Press "Enter" to skip to content

California Coastal Commission Considering New Desalination Plant in Orange County

The California Coastal Commission is set to vote Thursday on a proposed desalination plant in South Orange County at Doheny State Beach, but some campers oppose the idea.

There are 122 camping sites at Doheny State Beach, so popular campers tell NBC4 they have to make reservations six months in advance. This is also where the South Coast Water District wants to build four underground wells for a new desalination plant.

The water district says Doheny State Beach is drought proof. The Pacific Ocean could provide as much five million gallons a day of drinking water.

Currently the district imports about 85% of its water for some 35,000 customers.

The other 15% comes from this plant where unusable storm creek runoff is treated through reverse osmosis then sent to homes and businesses.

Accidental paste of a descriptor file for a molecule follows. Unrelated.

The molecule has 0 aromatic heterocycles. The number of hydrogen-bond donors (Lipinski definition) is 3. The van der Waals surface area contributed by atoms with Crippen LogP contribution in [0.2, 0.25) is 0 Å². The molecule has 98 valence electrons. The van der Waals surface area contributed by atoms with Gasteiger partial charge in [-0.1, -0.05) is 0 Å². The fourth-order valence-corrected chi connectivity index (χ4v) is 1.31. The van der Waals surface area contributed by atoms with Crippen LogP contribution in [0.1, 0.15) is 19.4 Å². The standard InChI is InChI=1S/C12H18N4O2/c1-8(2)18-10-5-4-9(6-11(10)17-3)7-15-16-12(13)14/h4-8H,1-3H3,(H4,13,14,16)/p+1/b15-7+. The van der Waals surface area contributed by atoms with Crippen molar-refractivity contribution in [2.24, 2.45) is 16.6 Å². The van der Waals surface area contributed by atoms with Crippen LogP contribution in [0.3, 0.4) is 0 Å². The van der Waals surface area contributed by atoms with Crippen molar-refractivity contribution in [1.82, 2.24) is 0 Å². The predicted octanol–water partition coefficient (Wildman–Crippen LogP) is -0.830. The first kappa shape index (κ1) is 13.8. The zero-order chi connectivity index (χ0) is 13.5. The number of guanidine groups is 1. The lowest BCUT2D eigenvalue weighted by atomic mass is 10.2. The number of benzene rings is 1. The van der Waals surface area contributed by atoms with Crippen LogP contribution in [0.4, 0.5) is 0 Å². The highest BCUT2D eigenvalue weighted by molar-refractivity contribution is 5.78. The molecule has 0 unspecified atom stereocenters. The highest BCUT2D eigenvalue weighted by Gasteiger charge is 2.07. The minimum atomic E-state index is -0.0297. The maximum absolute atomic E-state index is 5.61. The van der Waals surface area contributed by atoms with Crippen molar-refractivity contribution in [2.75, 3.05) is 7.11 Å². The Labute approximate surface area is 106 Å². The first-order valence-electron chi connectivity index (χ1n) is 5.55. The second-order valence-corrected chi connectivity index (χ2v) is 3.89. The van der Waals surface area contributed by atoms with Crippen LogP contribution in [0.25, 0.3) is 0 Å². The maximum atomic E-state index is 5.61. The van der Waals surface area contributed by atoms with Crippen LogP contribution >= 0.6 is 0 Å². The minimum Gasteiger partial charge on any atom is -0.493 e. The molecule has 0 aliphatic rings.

The $140 million desalination plant would be placed on land the water district owns just north of Pacific Coast Highway.

On the south side coveted beachfront camping spots that go for about $65 a night. The water district says the entire campsite would have to be closed for at least 18 months while it drills well underground that reach out into the ocean.

Anthoni Holley a camper sees this as a trade off.

“I was looking forward to coming here yearly but I’m all in favor for that,” Holley said.

Opponents question whether a project of this size is needed.

In letters to the Coastal Commission groups like CAPO Cares and Clean Water Now call the plant risky, expensive, and say they have concerns about toxic waste.

“You will not impact marine life at all. You will have fully submerged slant well 600 to 1,000 feet long at a 10 to 12 degree angle,” said Rick Shintaku, from the South Coast Water District. “That never breeches the surface.”

If approved the water district plans to sell some of what it produces to other water districts and consider this way of making the ocean drinkable part of the solution to the drought.

While the camp sites are closed state park officials say they would look for other sites to reopen but not in this park. As for the cost of that desalination water plant, it’s estimated to add $2.38 to the average monthly bill.


Source: NBC Los Angeles

Be First to Comment

    Leave a Reply

    Your email address will not be published. Required fields are marked *

    %d bloggers like this: